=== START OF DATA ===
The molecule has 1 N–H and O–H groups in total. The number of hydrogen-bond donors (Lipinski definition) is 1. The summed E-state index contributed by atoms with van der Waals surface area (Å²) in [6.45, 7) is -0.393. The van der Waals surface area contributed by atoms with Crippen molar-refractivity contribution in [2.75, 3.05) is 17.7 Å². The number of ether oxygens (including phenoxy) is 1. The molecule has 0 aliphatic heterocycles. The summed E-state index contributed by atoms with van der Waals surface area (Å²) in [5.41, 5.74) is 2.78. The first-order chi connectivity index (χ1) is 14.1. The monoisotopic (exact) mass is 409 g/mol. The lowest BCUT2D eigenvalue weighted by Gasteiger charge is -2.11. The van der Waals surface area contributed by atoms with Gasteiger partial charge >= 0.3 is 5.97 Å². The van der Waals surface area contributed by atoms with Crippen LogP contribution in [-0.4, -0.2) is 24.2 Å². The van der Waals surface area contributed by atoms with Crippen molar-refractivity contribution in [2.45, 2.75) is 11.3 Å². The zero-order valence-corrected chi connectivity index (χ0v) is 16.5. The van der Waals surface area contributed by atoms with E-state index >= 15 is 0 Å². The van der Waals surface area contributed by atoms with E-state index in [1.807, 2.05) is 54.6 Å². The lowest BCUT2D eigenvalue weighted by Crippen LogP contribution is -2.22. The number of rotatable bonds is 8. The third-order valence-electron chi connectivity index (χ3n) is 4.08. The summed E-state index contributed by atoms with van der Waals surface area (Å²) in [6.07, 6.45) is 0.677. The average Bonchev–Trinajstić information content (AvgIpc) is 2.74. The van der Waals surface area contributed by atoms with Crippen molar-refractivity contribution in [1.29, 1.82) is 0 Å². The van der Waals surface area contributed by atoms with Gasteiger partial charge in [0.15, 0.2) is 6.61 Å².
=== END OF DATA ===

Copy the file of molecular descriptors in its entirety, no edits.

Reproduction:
The molecule has 1 N–H and O–H groups in total. The number of hydrogen-bond donors (Lipinski definition) is 1. The summed E-state index contributed by atoms with van der Waals surface area (Å²) in [6.45, 7) is -0.393. The van der Waals surface area contributed by atoms with Crippen molar-refractivity contribution in [2.75, 3.05) is 17.7 Å². The number of ether oxygens (including phenoxy) is 1. The molecule has 0 aliphatic heterocycles. The summed E-state index contributed by atoms with van der Waals surface area (Å²) in [5.41, 5.74) is 2.78. The first-order chi connectivity index (χ1) is 14.1. The monoisotopic (exact) mass is 409 g/mol. The lowest BCUT2D eigenvalue weighted by Gasteiger charge is -2.11. The van der Waals surface area contributed by atoms with Gasteiger partial charge >= 0.3 is 5.97 Å². The van der Waals surface area contributed by atoms with Crippen LogP contribution in [-0.4, -0.2) is 24.2 Å². The van der Waals surface area contributed by atoms with Crippen molar-refractivity contribution in [2.45, 2.75) is 11.3 Å². The zero-order valence-corrected chi connectivity index (χ0v) is 16.5. The van der Waals surface area contributed by atoms with E-state index >= 15 is 0 Å². The van der Waals surface area contributed by atoms with E-state index in [1.807, 2.05) is 54.6 Å². The lowest BCUT2D eigenvalue weighted by Crippen LogP contribution is -2.22. The number of rotatable bonds is 8. The third-order valence-electron chi connectivity index (χ3n) is 4.08. The summed E-state index contributed by atoms with van der Waals surface area (Å²) in [6.07, 6.45) is 0.677. The average Bonchev–Trinajstić information content (AvgIpc) is 2.74. The van der Waals surface area contributed by atoms with Crippen molar-refractivity contribution in [1.29, 1.82) is 0 Å². The van der Waals surface area contributed by atoms with Gasteiger partial charge in [0.15, 0.2) is 6.61 Å².